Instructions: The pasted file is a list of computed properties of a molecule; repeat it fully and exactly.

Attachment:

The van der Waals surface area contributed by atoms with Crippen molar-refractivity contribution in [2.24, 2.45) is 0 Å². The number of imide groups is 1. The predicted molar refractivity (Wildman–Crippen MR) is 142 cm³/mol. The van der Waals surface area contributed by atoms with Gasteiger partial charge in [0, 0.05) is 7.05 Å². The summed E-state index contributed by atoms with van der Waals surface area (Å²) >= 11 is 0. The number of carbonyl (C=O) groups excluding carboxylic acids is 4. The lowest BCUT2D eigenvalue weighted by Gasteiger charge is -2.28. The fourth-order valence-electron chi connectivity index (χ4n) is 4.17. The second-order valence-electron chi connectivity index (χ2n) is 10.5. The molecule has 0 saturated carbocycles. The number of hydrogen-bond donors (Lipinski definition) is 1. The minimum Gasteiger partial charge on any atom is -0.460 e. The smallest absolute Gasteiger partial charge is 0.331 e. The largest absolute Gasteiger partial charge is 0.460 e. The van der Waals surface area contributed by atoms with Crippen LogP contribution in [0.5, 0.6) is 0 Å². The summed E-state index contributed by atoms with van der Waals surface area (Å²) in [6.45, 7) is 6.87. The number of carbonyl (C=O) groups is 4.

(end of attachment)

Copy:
The van der Waals surface area contributed by atoms with Crippen molar-refractivity contribution in [2.24, 2.45) is 0 Å². The number of imide groups is 1. The predicted molar refractivity (Wildman–Crippen MR) is 142 cm³/mol. The van der Waals surface area contributed by atoms with Gasteiger partial charge in [0, 0.05) is 7.05 Å². The summed E-state index contributed by atoms with van der Waals surface area (Å²) >= 11 is 0. The number of carbonyl (C=O) groups excluding carboxylic acids is 4. The lowest BCUT2D eigenvalue weighted by Gasteiger charge is -2.28. The fourth-order valence-electron chi connectivity index (χ4n) is 4.17. The second-order valence-electron chi connectivity index (χ2n) is 10.5. The molecule has 0 saturated carbocycles. The number of hydrogen-bond donors (Lipinski definition) is 1. The minimum Gasteiger partial charge on any atom is -0.460 e. The smallest absolute Gasteiger partial charge is 0.331 e. The largest absolute Gasteiger partial charge is 0.460 e. The van der Waals surface area contributed by atoms with Crippen LogP contribution in [0.5, 0.6) is 0 Å². The summed E-state index contributed by atoms with van der Waals surface area (Å²) in [6.45, 7) is 6.87. The number of carbonyl (C=O) groups is 4.